Friday, October 30, 2009

More Than a Number

My daughter has Down syndrome. She is not Down syndrome.

I usually cringe a little (sometimes a lot) when I hear or read a professional assessment of Bridget (from doctors, therapists, service coordinators or educators), because Bridget cannot be described by a certain number of chromosomes, by a list of health concerns, by a score on a standardized test, or by the answers to questions on a fill-in-the-bubble developmental inventory.

She is an amazing little girl who deserves to be seen as such.

Wendy echoed this thought on Zip-Perdue-Dee-Dah the other day:
I think what bothered me was that here we are at the start of the next chapter and to the powers that be Kira is a pile of paperwork and "Down syndrome". And while I have no doubt that they will love my daughter, it's not because she has Down syndrome. She's my smart, beautiful, funny daughter not a bunch of test results and check marks on a development chart.
Before Bridget's evaluations to see if she would qualify to receive preschool services and therapy through our local schools, I worried about the very same things. I didn't want to overwhelm school district personnel with volumes of information about Bridget, but I wanted them to see more about her than the limited perspective formal evaluations would provide. I knew the evaluations would detail Bridget's delays and areas of need. I wanted the team to see her many skills and abilities, to see that she is loved and cherished and supported, and to understand her huge potential. I wanted them to see her as a person. So this is what I sent in with her paperwork...

A Snapshot of Bridget at Age 3

Bridget is a social, sweet little girl who loves to explore, pretend, and laugh. She’s alert, expressive, playful, secure and spirited. She takes turns, consoles, and interacts with others.

Bridget knows just what she wants and how to get it. She communicates through a combination of signs, spoken words, sounds, gestures and facial expressions.

She understands most of what she hears, and remembers most of what she learns. She likes routines, but is also usually willing to try new things.

She’s generally agreeable, but has ideas of her own that she will make known. Bridget is affectionate and pays close attention to what is going on around her. She’s physically strong, and strong-willed.

She’s showing an interest in—and emerging skills in—counting, letters, recognizing shapes, drawing, running, jumping, enjoying books, large motor play, and spoken language.

Bridget is capable of so much and full of potential.

We look forward to seeing her grow and enjoy school next year!

Mission Statement For Bridget's Preschool Services

We believe that Life is a gift, and that Bridget is a gift. We believe that all people are always in the process of becoming--and that all people seek to find meaning in Life. We value Bridget as a person and as a family member.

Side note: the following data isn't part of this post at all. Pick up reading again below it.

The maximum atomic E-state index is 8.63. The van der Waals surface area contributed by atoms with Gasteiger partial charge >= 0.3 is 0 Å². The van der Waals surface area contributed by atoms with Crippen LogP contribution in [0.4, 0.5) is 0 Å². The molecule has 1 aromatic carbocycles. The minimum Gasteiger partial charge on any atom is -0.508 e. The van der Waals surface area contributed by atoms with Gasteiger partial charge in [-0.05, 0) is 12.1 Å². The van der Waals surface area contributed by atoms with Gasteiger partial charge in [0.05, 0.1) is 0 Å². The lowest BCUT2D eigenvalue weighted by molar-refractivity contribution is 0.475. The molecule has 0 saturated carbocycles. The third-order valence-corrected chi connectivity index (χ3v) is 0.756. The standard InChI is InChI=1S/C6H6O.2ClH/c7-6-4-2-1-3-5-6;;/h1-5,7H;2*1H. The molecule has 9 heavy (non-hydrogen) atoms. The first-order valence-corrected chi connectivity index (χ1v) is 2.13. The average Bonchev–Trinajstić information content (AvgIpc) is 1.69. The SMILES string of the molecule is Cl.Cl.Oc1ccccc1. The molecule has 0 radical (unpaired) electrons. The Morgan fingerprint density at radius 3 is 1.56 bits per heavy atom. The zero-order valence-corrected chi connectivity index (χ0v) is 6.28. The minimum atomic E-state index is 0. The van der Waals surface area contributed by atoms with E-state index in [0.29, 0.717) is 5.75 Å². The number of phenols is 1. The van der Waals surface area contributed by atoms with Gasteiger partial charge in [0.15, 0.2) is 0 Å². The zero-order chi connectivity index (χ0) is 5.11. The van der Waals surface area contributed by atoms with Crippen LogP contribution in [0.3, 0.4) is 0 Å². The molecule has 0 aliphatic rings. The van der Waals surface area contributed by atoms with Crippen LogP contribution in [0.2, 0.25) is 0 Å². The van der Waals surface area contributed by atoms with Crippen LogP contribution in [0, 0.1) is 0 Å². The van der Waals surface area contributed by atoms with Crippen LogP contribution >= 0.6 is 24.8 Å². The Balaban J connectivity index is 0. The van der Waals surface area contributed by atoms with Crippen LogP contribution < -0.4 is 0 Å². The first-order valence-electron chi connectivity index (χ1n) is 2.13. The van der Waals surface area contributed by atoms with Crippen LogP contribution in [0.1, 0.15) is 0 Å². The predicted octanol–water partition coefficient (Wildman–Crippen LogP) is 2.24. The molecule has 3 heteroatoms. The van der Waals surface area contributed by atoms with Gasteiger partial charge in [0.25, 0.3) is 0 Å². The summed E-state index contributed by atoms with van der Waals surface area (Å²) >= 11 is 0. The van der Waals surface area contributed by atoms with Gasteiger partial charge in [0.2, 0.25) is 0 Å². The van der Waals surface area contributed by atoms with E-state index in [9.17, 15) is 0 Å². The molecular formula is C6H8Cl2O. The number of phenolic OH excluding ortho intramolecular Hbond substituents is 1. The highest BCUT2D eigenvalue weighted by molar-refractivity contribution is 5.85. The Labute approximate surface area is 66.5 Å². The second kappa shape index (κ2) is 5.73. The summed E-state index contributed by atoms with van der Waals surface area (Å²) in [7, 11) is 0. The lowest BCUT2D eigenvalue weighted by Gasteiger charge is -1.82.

As her parents, our goal is to be educated and able to make informed decisions about Bridget's care and to be the very best advocates for her in all arenas. We will approach her learning with creativity and dedication. We will work willingly with teachers, therapists, administrators and other care providers to create and carry out an appropriate plan for Bridget’s growth and participation in the classroom.

We’d like to see cues-based instruction whenever possible, or encouraging Bridget to acquire skills as she shows readiness (instead of "teaching" her from a pre-existing plan based on standard development scales).

Bridget is reaching milestones on her own timeline, and has her own set of talents and limitations. We’d like to pay attention to her gifts while offering her opportunities to grow.

We believe strongly in Bridget--in her abilities and potential--and in her right to be treated with love and respect. We realize that she will benefit from specialized services and are committed to giving her every type of support and encouragement to be as happy, healthy and independent as she can be.


  1. That's a great idea! We wrote a Vision Statement for Kayla's IEPs, since IEPs only deal with that one year, never the bigger picture. I really encourage all parents to do the same!

  2. Lisa, you are always and will continue to be Bridget's (and MY) hero!!!!

  3. This is Joyce. That was beautiful. You captured so much in just a few paragraphs.

  4. Great idea to do a Mission statement! I feel so lucky that our therapists often use the language you are presenting about our daughter- it's the way it should be! Great post! As usual....

  5. So beautiful. I'll definitely be referring to your writing next year when we go through the same process. Thanks for all you do, Lisa, to help bring awareness about our precious, amazing children.

  6. Okay, so are we identical twins separated at birth or what?! I send something VERY SIMILAR to Rylee's teachers/therapists/etc. each year come IEP time. Some of our words are IDENTICAL! WOW! It's eerie! Anyway, I totally agree that more often than not the evaluations, screenings, and tests they do in education do not give a complete, accurate picture of the strengths and abilities of children. (I even thought this before having Rylee, as a Kindergarten teacher.) Fortunately, Rylee has had an amazing team that have seen past the "scores" to what she can really do, but my write-up just helps remind them!! Keep up the great work for Bridget! She is so lucky to have such a great mom/advocate!!

  7. Bravo, Lisa! I haven't had time to visit you in a while, but as always, you have thoughtful, inspiring things to say and do for Bridget's benefit; which is helping shape her into the amazing person she is. Thanks for always sharing so openly with us.